One place of particular significance to the Tribe lies at the traditional confluence of the Missouri and Cannonball Rivers. Id., ¶¶ 11-12; ECF No. 6-1 (Declaration of Dave Archambault II), ¶ 12. The ancestors to the Standing Rock Sioux gathered in this location to peacefully trade with other tribes. See Mentz Decl., ¶ 36. They also considered the perfectly round stones shaped by the meeting of these two great rivers to be sacred. See Eagle Decl., ¶ 11. Mighty natural forces, however, no longer hone these stones. Id. In 1958, the Corps dredged and altered the course of the Cannonball River to construct a dam. Id. As a result, a large man-made lake known as Lake Oahe now covers the confluence. Id.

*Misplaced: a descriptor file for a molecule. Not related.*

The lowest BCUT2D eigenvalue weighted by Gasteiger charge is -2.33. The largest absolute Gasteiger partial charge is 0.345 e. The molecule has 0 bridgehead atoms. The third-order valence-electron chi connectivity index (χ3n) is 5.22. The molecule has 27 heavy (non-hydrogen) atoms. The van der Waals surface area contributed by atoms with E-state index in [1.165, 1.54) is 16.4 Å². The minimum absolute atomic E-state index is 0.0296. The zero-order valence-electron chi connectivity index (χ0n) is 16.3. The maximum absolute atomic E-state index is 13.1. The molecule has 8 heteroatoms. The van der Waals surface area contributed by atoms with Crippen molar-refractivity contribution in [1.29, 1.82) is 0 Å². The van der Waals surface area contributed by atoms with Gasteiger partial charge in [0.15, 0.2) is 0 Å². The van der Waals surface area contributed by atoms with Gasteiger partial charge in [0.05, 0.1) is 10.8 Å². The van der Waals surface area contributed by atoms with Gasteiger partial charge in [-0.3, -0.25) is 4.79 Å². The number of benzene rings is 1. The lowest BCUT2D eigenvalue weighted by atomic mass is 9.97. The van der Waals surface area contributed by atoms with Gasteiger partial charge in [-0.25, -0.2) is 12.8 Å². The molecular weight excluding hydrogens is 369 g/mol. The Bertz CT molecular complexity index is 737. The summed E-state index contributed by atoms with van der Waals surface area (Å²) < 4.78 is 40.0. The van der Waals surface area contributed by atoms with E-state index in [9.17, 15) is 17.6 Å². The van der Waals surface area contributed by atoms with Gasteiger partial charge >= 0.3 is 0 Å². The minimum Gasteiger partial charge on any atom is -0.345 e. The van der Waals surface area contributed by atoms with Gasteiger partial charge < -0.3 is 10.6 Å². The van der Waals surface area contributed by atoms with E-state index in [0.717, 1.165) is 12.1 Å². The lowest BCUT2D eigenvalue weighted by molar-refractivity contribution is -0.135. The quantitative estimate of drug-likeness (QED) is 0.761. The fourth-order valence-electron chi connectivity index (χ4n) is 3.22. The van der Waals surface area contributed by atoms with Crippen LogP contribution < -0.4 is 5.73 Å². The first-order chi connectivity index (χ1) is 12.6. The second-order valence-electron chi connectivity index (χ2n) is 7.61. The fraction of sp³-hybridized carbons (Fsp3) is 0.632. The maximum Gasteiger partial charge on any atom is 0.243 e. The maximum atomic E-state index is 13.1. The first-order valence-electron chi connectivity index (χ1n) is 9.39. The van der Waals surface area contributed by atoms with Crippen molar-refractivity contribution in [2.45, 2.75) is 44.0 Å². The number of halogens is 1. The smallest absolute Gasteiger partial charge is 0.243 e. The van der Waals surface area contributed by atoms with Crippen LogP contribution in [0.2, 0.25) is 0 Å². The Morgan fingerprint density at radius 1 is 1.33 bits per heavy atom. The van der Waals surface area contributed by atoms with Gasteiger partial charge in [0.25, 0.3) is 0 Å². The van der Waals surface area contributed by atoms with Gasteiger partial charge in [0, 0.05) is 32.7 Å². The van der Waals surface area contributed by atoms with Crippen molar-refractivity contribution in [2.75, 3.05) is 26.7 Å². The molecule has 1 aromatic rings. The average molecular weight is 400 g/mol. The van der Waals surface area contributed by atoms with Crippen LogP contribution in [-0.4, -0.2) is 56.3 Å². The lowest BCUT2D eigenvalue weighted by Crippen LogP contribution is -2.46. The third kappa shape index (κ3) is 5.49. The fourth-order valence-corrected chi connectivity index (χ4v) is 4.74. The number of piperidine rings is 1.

The Tribe nevertheless continues to use the banks of the Missouri River for spiritual ceremonies, and the River, as well as Lake Oahe, plays an integral role in the life and recreation of those living on the reservation. Id. Naturally, then, the Tribe was troubled to learn in late 2014 that a new pipeline was being planned that would cross the Missouri River under Lake Oahe about a half-mile north of the reservation. See Archambault Decl., ¶¶ 8-12. This was, of course, DAPL - a 1, 172-mile crude-oil pipeline poised to wind its way from the Bakken oil fields near Stanley, North Dakota, to refineries and terminals in Patoka, Illinois.

         The conflict that has arisen since this revelation is, to say the least, factually complex. To ease digestion of the relevant information, the Court first describes how Dakota Access chose the pipeline route. It then lays out the facts surrounding the Corps' permitting and concurrent Section 106 process for the project. These following summaries admittedly contain significant detail and may try the reader's patience. The Court nonetheless believes such a narrative is necessary because a key question here is whether the Corps engaged in sufficient consultation with the Tribe under Section 106.